Background: The use of recombinant human bone morphogenetic
protein-2 (rhBMP-2) to improve the healing of open tibial shaft fractures has
been the focus of two prospective clinical studies. The objective of the
current study was to perform a subgroup analysis of the combined data from
Methods: Two prospective, randomized clinical studies were
conducted. A total of 510 patients with open tibial fractures were randomized
to receive the control treatment (intramedullary nail fixation and routine
soft-tissue management) or the control treatment and an absorbable collagen
sponge impregnated with one of two concentrations of rhBMP-2. The rhBMP-2
implant was placed over the fracture at the time of definitive wound closure.
For the purpose of this analysis, only the control treatment and the Food and
Drug Administration-approved concentration of rhBMP-2 (1.50 mg/mL) were
compared. Patients who anticipated receiving planned bone-grafting as part of
a staged treatment were excluded from enrollment.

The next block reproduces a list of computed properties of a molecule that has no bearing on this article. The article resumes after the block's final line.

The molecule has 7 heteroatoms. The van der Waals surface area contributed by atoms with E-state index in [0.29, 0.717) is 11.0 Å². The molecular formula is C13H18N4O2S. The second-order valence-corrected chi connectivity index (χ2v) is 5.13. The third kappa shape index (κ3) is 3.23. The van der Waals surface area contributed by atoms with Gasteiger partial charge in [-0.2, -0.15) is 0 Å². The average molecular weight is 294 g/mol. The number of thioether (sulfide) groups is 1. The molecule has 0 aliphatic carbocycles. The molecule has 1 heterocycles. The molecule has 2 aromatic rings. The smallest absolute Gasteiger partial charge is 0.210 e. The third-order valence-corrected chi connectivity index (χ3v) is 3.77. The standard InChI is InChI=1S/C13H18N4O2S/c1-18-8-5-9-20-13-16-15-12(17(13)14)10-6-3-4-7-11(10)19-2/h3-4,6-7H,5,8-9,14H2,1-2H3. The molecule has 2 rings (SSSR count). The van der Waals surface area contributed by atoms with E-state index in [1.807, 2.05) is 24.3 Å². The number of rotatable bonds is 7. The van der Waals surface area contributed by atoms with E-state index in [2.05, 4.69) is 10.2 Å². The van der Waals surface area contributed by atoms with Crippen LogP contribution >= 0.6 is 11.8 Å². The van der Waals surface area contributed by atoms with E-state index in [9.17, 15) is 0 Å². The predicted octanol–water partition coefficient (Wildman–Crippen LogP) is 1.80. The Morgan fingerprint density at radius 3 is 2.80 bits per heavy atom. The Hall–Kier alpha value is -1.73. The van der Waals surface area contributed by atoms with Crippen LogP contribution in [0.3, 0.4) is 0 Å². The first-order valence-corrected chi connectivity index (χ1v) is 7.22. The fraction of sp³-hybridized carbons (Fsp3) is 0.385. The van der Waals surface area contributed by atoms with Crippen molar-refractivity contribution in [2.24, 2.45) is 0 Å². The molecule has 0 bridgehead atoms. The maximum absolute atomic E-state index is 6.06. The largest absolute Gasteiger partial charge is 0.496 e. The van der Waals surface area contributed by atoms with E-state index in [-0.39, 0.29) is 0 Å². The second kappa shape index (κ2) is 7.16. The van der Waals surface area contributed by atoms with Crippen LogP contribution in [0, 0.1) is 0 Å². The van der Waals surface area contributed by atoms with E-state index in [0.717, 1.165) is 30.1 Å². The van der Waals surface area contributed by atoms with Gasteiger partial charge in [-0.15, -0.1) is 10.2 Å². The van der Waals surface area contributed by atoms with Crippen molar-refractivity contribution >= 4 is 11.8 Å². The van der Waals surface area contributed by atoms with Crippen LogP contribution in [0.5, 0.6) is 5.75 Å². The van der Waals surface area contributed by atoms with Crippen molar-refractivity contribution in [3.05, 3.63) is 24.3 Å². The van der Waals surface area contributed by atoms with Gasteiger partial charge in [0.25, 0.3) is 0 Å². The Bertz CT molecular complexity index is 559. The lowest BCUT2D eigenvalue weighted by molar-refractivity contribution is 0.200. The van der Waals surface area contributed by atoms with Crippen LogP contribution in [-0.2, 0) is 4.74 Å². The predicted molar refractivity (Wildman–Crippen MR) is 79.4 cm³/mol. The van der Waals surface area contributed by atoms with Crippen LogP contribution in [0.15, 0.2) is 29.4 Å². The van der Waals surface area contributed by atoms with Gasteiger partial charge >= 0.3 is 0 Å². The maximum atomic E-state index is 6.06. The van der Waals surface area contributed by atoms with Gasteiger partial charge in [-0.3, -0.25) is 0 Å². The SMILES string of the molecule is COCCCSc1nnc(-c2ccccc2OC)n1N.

Results: Fifty-nine trauma centers in twelve countries participated,
and patients were followed for twelve months postoperatively. Two subgroups
were analyzed: (1) the 131 patients with a Gustilo-Anderson type-IIIA or IIIB
open tibial fracture and (2) the 113 patients treated with reamed
intramedullary nailing. The first subgroup demonstrated significant
improvements in the rhBMP-2 group, with fewer bone-grafting procedures (p =
0.0005), fewer patients requiring invasive secondary interventions (p =
0.0065), and a lower rate of infection (p = 0.0234), compared with the control
group. The second subgroup analysis of fractures treated with reamed
intramedullary nailing demonstrated no significant difference between the
control and the rhBMP-2 groups.
Conclusions: The addition of rhBMP-2 to the treatment of type-III
open tibial fractures can significantly reduce the frequency of bone-grafting
procedures and other secondary interventions. This analysis establishes the
clinical efficacy of rhBMP-2 combined with an absorbable collagen sponge
implant for the treatment of these severe fractures.
Level of Evidence: Therapeutic Level I. See Instructions
to Authors for a complete description of levels of evidence.